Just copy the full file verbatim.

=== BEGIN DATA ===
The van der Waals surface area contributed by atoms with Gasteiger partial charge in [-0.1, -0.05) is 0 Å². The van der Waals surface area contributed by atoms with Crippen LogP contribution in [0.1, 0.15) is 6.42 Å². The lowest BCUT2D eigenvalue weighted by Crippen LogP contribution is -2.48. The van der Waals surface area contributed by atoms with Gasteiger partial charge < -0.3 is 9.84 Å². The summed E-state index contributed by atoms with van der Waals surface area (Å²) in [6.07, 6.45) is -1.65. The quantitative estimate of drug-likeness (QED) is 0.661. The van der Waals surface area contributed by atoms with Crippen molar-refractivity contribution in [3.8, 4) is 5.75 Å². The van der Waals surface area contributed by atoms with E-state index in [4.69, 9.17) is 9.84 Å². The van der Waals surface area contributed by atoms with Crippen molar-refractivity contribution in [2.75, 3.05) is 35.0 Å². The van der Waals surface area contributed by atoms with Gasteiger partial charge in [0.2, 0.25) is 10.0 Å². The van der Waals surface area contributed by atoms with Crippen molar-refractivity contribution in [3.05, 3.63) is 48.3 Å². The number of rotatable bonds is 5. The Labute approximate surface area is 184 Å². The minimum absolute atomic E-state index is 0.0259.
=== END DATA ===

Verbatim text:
The van der Waals surface area contributed by atoms with Gasteiger partial charge in [-0.1, -0.05) is 0 Å². The van der Waals surface area contributed by atoms with Crippen LogP contribution in [0.1, 0.15) is 6.42 Å². The lowest BCUT2D eigenvalue weighted by Crippen LogP contribution is -2.48. The van der Waals surface area contributed by atoms with Gasteiger partial charge < -0.3 is 9.84 Å². The summed E-state index contributed by atoms with van der Waals surface area (Å²) in [6.07, 6.45) is -1.65. The quantitative estimate of drug-likeness (QED) is 0.661. The van der Waals surface area contributed by atoms with Crippen molar-refractivity contribution in [3.8, 4) is 5.75 Å². The van der Waals surface area contributed by atoms with E-state index in [4.69, 9.17) is 9.84 Å². The van der Waals surface area contributed by atoms with Crippen molar-refractivity contribution in [2.75, 3.05) is 35.0 Å². The van der Waals surface area contributed by atoms with Gasteiger partial charge in [0.2, 0.25) is 10.0 Å². The van der Waals surface area contributed by atoms with Crippen molar-refractivity contribution in [3.05, 3.63) is 48.3 Å². The number of rotatable bonds is 5. The Labute approximate surface area is 184 Å². The minimum absolute atomic E-state index is 0.0259.